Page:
Young Arctic leaders in Research and Policy (YALReP)

General description

Creating an effective system for integrated environmental management and socio-economic governance is important for successful development of the Arctic. Improving governance and management practices requires training a new generation of scholars, managers and leaders who are capable of understanding complexity, systemic change and resilience of coastal social-ecological systems using up-to-date systems science, management techniques and implementation frameworks.

Participants

The goal of the YALREP initiative is to begin building a cohort (7-8) of Indigenous early-career scholars, leaders and professionals, or “agents of change,” capable of approaching Arctic coastal development in a transdisciplinary way. The target groups are: (1) young Arctic researchers with at least 3 years of working experience, (2) private sector professionals from multiple business structures, (3) middle managers from federal, regional and municipal governments, (4) Indigenous and local community leaders, (5) media and journalism professionals. Our aim is to reach out and provide leadership training to people with real-world experience who are aware of Arctic coastal concerns and who are receptive to new thinking, innovative technologies and practices for local governance. The target participants will come from Arctic coastal states if they demonstrated potential in tackling issues related to the Arctic coastal development and resilience.

Program

The initiative’s education program will apply a transdisciplinary approach to meet the challenges and opportunities presented by the complex suite of biogeophysical, socioeconomic and political factors driving current and future Arctic coastal transformation, including introducing the resilience model. This program is a direct response to a recommendation from ICARP II Science Plan 10 (2005): “to foster the training of young scholars in the skills of multi- and interdisciplinary collaborative research and in the skills of building partnerships with Arctic residents.”

The proposed approach will focus on the leadership and professional development training. The program will select competitively a cohort of 7-8 participants that would undertake a rigorous and continuous training over the course of the 3 years until completion of the RCN grant. Leadership and professional development curricula will include interactive training though workshops, mentorship program and community interaction opportunities.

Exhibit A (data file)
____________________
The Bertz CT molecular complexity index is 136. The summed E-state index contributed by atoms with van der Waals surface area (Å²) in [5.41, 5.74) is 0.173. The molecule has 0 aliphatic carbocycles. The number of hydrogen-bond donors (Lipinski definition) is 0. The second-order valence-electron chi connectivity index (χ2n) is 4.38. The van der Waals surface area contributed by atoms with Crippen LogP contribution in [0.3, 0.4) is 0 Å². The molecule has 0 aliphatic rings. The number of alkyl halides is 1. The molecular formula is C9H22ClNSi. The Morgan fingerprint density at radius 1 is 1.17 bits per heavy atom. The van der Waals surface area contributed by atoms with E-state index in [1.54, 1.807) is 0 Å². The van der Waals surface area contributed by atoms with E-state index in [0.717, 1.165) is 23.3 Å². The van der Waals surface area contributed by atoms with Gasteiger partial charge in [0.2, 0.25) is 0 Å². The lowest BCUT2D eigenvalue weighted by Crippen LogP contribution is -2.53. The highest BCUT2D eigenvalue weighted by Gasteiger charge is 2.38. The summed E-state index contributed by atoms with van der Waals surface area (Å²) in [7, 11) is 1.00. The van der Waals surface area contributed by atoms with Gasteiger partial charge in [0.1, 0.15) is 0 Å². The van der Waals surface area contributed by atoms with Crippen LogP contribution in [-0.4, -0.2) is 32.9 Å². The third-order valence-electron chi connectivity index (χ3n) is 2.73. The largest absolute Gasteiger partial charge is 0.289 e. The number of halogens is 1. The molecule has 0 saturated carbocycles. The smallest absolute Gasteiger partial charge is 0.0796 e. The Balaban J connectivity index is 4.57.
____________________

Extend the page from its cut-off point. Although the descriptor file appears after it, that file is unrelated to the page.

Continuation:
Workshops

The workshops will be help annually to provide professional development and leadership training and meet with mentors. The First workshop was held in Cedar Falls, USA in March 2017 and the Second will be held at Columbia University in New York .

Mentorship program

Each participant will be assigned mentor(s) based on the background and area of interests. The intention is to keep relationship between mentor and yearly career participant permanent, with regular online communications. In person communication will be organized as a part of annual workshops and other meetings, as well as a specifically designed experiences, such as job shadowing, extended team work, etc.

YALREP is co-sponsored by NSF awards PLR #1441381 and #1338850

 

Participants 

Joanna Absalonsen Greenland/Denmark Inuit youth aspirations in education
Lubov Sulyandziga Russia Russian Arctic communities and extractive industries
Natalia Vaskova Russia Arctic Indigenous Youth
Stacy Lucanson USA Implications of Raising Minimum Student Count in Public Schools for Communities in Alaska
Svetlana Isakova Russia The International cooperation and biodiversity
Tone Frank Greenland Sociocultural perspective on sexual abuse in the Greenlandic  Inuit communities
Zakery Mayers Canada Youth for the Future

Mentors

Andrey Petrov President, IASSA USA Sustainable development
Dalee Sambo Dorough Assoc. Professor, UAA USA Political science, public policy, Indigenous rights
Diane Hirshberg Professor, UAA USA Education policy
Pavel Sylyandziga United Nations, WG on Human Rights and Business Russia Traditional knowledge, benefit sharing
Varvara Korkina Indigenous leader, UNI USA/Russia Cultural economy in the Arctic
Vera Metcalf Eskimo Walrus Commission USA Biodiversity

 

SECOND WORKSHOP PRELIMINARY PROGRAM

New York, New York, 15-22 April, 2018

United Nations Headquarters and Columbia University, USA

15th April Sunday

Arrivals

7-9 pm Project updates

 

16th April  Monday 

United Nations Headquarters, New York

The opening of the United Nations Permanent Forum on Indigenous Issues (UNPFII)

“Indigenous peoples’ collective rights to lands, territories and resources”

 

17th April Tuesday

United Nations Headquarters, New York

Participation of the sessions of the United Nations Permanent Forum on Indigenous Issues (UNPFII)

 

18th April

United Nations Headquarters, New York

Side-event : “Agenda 2030 from the Arctic perspective”

 

19-20th April

Columbia University, the Earth Institute

Conference “The impact of climate change in the Arctic from Indigenous perspective”

 

YALREP Coordinator: Varvara Korkina korkivaa[at]uni.edu